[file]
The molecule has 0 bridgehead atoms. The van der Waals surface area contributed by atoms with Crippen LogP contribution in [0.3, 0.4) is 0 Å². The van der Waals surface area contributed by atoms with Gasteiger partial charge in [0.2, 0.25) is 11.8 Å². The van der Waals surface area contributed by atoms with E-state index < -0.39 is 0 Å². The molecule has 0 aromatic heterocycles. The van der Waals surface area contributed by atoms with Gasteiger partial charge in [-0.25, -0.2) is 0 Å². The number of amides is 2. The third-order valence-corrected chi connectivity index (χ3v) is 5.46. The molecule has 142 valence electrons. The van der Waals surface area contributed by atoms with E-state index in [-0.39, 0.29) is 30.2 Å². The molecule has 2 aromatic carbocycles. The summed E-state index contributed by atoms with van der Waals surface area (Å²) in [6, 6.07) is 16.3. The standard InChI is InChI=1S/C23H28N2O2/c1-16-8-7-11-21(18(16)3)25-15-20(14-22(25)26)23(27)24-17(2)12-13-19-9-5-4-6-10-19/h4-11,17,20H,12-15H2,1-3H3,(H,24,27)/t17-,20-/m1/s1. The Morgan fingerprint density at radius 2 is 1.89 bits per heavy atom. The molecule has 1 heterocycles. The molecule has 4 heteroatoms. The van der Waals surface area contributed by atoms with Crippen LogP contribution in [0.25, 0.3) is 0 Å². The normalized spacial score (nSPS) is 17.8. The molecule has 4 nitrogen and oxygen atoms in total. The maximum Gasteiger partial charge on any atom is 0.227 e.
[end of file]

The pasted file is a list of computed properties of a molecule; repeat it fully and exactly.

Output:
The molecule has 0 bridgehead atoms. The van der Waals surface area contributed by atoms with Crippen LogP contribution in [0.3, 0.4) is 0 Å². The van der Waals surface area contributed by atoms with Gasteiger partial charge in [0.2, 0.25) is 11.8 Å². The van der Waals surface area contributed by atoms with E-state index < -0.39 is 0 Å². The molecule has 0 aromatic heterocycles. The van der Waals surface area contributed by atoms with Gasteiger partial charge in [-0.25, -0.2) is 0 Å². The number of amides is 2. The third-order valence-corrected chi connectivity index (χ3v) is 5.46. The molecule has 142 valence electrons. The van der Waals surface area contributed by atoms with E-state index in [-0.39, 0.29) is 30.2 Å². The molecule has 2 aromatic carbocycles. The summed E-state index contributed by atoms with van der Waals surface area (Å²) in [6, 6.07) is 16.3. The standard InChI is InChI=1S/C23H28N2O2/c1-16-8-7-11-21(18(16)3)25-15-20(14-22(25)26)23(27)24-17(2)12-13-19-9-5-4-6-10-19/h4-11,17,20H,12-15H2,1-3H3,(H,24,27)/t17-,20-/m1/s1. The Morgan fingerprint density at radius 2 is 1.89 bits per heavy atom. The molecule has 1 heterocycles. The molecule has 4 heteroatoms. The van der Waals surface area contributed by atoms with Crippen LogP contribution in [0.25, 0.3) is 0 Å². The normalized spacial score (nSPS) is 17.8. The molecule has 4 nitrogen and oxygen atoms in total. The maximum Gasteiger partial charge on any atom is 0.227 e.